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Consumer demand for responsibly sourced red palm oil expected to increase

Here’s another reason why food manufacturers are more likely to use Malaysian red palm oil in the future: One in two Americans usually shop with the environment in mind. This is according to research conducted by Linda Gilbert, founder and chief executive officer of EcoFocus Worldwide, experts on green and sustainability consumer trends.

After surveying more than 4000 Americans ages 18 to 65 this past March, Gilbert found that Americans are rethinking the ingredients in the foods, beverages and personal care products they buy, with health and sustainability in mind. “Significantly more Americans today are paying attention to where the ingredients in their foods and beverages are grown,” she comments, noting that the number has increased from 45 percent in 2010 to 53 percent in 2014. “Sixty three percent of Americans say the country of origin is extremely or very important on labels.”

Not surprisingly, as palm oil is being more widely used in U.S. products, Gilbert says attention has turned to its environmental sustainability. Major corporations such as Kellogg, General Mills and Proctor & Gamble have ramped up their commitment to not use palm oil that is associated with such things as deforestation. This matters to consumers today who are holding companies responsible for making eco-friendly choices available. According to the EcoFocus study, 67 percent of Americans say that using ingredients that are certified as sustainable is an extremely or very positive influence on their shopping choices.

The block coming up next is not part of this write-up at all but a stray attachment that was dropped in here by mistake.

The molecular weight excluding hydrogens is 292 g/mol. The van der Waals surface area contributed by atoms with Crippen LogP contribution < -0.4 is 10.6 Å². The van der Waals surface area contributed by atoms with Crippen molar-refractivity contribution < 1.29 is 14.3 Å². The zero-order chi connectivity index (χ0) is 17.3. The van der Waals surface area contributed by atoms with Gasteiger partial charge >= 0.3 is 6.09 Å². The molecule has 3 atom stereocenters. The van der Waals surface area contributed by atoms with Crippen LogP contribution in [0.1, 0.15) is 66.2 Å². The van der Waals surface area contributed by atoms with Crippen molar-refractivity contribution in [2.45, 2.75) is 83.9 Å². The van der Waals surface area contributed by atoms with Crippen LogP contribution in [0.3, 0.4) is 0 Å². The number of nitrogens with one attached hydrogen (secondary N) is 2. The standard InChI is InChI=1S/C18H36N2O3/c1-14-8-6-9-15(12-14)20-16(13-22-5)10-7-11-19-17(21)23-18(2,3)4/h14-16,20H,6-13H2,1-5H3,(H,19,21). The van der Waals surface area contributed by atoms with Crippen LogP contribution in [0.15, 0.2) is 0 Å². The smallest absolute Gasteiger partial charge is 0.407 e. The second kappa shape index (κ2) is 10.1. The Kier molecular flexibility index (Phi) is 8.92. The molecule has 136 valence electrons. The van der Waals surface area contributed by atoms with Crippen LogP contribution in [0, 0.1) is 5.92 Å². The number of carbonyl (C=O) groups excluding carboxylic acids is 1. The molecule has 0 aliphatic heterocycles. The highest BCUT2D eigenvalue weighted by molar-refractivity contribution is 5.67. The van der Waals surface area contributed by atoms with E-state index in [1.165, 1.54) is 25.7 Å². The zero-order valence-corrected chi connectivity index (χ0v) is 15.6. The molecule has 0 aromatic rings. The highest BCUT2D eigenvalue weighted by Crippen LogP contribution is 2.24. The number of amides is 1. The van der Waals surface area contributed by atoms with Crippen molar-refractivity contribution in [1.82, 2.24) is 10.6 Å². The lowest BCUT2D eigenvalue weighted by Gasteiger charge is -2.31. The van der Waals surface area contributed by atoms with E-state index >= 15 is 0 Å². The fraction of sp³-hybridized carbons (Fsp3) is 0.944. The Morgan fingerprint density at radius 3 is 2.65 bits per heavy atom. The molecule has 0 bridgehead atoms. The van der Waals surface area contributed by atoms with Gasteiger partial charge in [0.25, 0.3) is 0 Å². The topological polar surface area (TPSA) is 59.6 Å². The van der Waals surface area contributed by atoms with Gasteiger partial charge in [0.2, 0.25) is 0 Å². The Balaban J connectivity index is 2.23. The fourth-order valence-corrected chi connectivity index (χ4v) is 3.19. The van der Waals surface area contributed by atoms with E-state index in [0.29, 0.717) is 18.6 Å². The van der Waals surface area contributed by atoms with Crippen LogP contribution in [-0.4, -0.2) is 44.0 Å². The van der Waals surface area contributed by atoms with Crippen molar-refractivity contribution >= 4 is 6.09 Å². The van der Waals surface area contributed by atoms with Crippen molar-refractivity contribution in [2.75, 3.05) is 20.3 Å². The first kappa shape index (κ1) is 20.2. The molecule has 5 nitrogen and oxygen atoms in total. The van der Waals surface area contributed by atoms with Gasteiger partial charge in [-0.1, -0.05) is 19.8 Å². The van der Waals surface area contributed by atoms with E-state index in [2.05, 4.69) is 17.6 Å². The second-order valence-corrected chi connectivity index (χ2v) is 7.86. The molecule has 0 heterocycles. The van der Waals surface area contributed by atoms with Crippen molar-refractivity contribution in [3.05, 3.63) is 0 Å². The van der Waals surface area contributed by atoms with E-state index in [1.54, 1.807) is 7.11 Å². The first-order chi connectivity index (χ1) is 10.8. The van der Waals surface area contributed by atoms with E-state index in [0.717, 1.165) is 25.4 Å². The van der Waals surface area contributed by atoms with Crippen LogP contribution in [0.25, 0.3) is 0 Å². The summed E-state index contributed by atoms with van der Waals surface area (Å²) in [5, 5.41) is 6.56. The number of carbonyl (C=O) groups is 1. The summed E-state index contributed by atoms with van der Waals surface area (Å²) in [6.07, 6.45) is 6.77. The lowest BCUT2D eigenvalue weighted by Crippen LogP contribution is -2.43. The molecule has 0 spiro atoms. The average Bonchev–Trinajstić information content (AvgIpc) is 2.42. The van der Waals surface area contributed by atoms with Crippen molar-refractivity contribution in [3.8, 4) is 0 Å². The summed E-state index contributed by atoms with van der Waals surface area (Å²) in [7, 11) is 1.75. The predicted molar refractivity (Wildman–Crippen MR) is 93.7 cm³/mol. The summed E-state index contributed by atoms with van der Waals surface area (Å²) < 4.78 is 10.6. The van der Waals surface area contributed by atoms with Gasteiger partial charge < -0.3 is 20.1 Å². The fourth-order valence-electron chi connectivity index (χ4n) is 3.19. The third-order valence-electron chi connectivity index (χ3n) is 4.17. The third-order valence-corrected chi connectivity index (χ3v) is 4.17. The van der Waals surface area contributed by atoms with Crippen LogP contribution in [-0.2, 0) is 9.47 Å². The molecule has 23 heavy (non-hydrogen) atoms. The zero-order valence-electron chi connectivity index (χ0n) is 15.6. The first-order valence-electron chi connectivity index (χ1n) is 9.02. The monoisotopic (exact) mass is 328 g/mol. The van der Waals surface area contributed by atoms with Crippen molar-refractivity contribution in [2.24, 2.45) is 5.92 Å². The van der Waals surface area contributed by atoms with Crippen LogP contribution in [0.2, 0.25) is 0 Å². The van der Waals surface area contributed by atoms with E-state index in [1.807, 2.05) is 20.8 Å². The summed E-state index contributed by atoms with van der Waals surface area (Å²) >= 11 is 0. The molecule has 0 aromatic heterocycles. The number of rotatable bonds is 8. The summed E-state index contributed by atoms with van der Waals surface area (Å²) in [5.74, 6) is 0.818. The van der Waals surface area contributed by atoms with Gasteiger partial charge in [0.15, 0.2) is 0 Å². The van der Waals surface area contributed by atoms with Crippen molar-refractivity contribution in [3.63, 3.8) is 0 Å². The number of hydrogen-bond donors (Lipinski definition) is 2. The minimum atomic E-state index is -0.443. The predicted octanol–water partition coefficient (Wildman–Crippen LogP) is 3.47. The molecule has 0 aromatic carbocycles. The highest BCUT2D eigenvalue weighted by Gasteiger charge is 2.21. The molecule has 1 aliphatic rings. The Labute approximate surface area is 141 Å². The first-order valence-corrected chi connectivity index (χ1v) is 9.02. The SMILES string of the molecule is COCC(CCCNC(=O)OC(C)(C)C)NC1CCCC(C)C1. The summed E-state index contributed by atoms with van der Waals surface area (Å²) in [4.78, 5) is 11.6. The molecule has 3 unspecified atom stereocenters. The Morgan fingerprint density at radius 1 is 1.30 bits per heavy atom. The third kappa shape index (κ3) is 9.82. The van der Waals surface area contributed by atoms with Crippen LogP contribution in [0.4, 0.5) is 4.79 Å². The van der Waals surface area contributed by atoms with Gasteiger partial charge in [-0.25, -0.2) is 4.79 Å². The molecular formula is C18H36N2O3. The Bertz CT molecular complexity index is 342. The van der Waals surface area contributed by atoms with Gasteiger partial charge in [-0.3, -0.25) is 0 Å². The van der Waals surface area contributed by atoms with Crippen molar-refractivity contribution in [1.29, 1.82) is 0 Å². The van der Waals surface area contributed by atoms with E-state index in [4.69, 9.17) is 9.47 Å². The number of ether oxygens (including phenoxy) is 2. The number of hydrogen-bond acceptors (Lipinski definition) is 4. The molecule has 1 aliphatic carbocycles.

This would seem to favor products made with Malaysian palm oil, because Malaysian palm oil is also an extremely sustainable crop. That is the result of a highly regulated industry. Currently, the industry is adhered to more than 15 laws and regulations including the Land Acquisition Act 1960, Environmental Quality Act 1974, Environmental Quality (Clean Air Regulations) 1978, Pesticides Act 1974 (Pesticides Registration Rules), Occupational Safety and Health Act (1977), and Protection of Wildlife Act 1972.

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More than 56 percent of Malaysia is still maintained under forest cover, including large tracts of permanent pristine rainforests. That percentage is dictated by law and remains unchanged for more than a decade. In fact, the majority of the nation’s orangutans now make their homes within such protected areas.

The Malaysian oil palm industry, and its research and development arm, are continuously working to improve the industry’s environmental performance. Various approaches and technologies aimed to reduce the impact of the industry on the environment have been adopted to successful practices in oil palm plantations, palm oil mills and refineries. The Malaysia oil palm industry envisions achieving the highest standards of sustainability of palm oil.

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